by Andrew Garda
A pair of marches over the course of two days in early June saw well over 6,000 people take to the streets of Montclair to protest police brutality and advocate that Black Lives Matter.
Abe Dickerson of Montclair Citizens for Equality and Fair Policing and Alexandria Kerr of the For the Peoples Foundation want that moment to become a movement.
“It’s one thing to protest,” Dickerson said. “And it’s another thing to put something together that would change in terms of what we believe police reform should look like. So our message was that we hoped that folks weren’t out here just to protest. We were hoping there would be some follow-up.”
That follow-up has taken the form of engaging with the township, its Police Department and the Essex County Prosecutor’s Office, with some meetings already having taken place and others still being scheduled.
“At the same time, we’re engaging the public. So we’re hoping that, as we put out information, we get the same [public] support that we did all those days of marching,” Dickerson said.
Montclair Citizens for Equality and Fair Policing and the For the Peoples Foundation recently delivered a list of demands to various community leaders and have met with Essex County Freeholder President Brendan Gill as well as Montclair council members, while lobbying for a nine-point police reform resolution.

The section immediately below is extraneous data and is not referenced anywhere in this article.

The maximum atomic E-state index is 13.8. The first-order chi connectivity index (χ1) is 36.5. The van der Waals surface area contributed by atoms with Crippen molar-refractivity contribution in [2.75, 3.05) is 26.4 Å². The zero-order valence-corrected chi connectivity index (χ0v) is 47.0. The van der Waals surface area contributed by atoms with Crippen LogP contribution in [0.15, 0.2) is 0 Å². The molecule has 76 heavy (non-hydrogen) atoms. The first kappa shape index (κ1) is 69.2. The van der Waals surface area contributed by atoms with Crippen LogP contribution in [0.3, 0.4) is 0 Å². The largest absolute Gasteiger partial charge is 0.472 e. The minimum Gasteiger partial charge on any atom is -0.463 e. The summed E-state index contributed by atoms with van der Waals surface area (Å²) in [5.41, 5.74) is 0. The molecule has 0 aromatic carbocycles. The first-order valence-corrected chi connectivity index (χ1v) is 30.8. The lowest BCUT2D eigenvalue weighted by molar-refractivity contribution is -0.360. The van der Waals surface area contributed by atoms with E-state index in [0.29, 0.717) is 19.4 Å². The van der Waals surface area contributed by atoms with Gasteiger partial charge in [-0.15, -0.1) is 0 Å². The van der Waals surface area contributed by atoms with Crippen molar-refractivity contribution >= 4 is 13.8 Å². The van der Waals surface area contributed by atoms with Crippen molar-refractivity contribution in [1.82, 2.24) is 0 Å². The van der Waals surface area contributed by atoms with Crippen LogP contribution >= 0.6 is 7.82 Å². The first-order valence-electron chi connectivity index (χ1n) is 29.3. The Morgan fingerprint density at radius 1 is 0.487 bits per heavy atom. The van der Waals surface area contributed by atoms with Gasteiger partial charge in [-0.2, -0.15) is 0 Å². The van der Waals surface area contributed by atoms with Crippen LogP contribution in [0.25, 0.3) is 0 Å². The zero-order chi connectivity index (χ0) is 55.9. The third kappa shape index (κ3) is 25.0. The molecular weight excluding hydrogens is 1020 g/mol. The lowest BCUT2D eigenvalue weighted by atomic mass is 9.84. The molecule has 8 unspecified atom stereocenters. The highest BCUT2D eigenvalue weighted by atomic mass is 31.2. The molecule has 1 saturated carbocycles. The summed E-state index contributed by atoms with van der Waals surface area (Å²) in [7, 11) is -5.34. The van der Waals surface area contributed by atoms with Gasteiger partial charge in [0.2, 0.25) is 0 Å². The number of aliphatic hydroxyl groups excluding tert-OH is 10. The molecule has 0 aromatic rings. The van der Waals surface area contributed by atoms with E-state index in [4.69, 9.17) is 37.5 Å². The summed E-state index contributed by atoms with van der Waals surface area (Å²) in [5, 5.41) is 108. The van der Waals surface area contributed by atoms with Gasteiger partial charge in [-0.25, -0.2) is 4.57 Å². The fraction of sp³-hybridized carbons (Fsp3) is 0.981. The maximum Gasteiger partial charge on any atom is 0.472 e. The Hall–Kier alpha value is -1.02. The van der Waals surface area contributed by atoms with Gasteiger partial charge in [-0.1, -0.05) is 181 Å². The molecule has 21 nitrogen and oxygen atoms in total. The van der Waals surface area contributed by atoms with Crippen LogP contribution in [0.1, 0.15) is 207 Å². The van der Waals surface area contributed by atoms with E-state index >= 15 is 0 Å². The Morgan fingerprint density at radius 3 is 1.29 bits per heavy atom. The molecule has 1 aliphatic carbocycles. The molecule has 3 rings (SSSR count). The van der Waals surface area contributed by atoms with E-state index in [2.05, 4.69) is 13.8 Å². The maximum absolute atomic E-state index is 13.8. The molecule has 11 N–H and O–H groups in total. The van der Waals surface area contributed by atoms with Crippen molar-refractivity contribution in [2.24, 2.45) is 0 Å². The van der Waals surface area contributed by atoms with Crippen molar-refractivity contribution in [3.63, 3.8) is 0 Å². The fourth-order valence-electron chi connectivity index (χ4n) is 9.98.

Dickerson is also looking for the Township Council to read the proposal at its next public meeting, on July 21.
“I just got off the phone with NAACP Montclair branch President Al Pelham,” he said Tuesday night. “The NAACP are in agreement with our proposal, and we definitely will be doing a Zoom meeting with [them] next week. They will also co-sponsor our proposal.”
The demands are as follows:
• Mandatory body cameras for police
• A civilian review board
• Police officer identification business cards, to be used when paperwork is exchanged during a traffic stop
• A requirement that police follow the traffic laws they enforce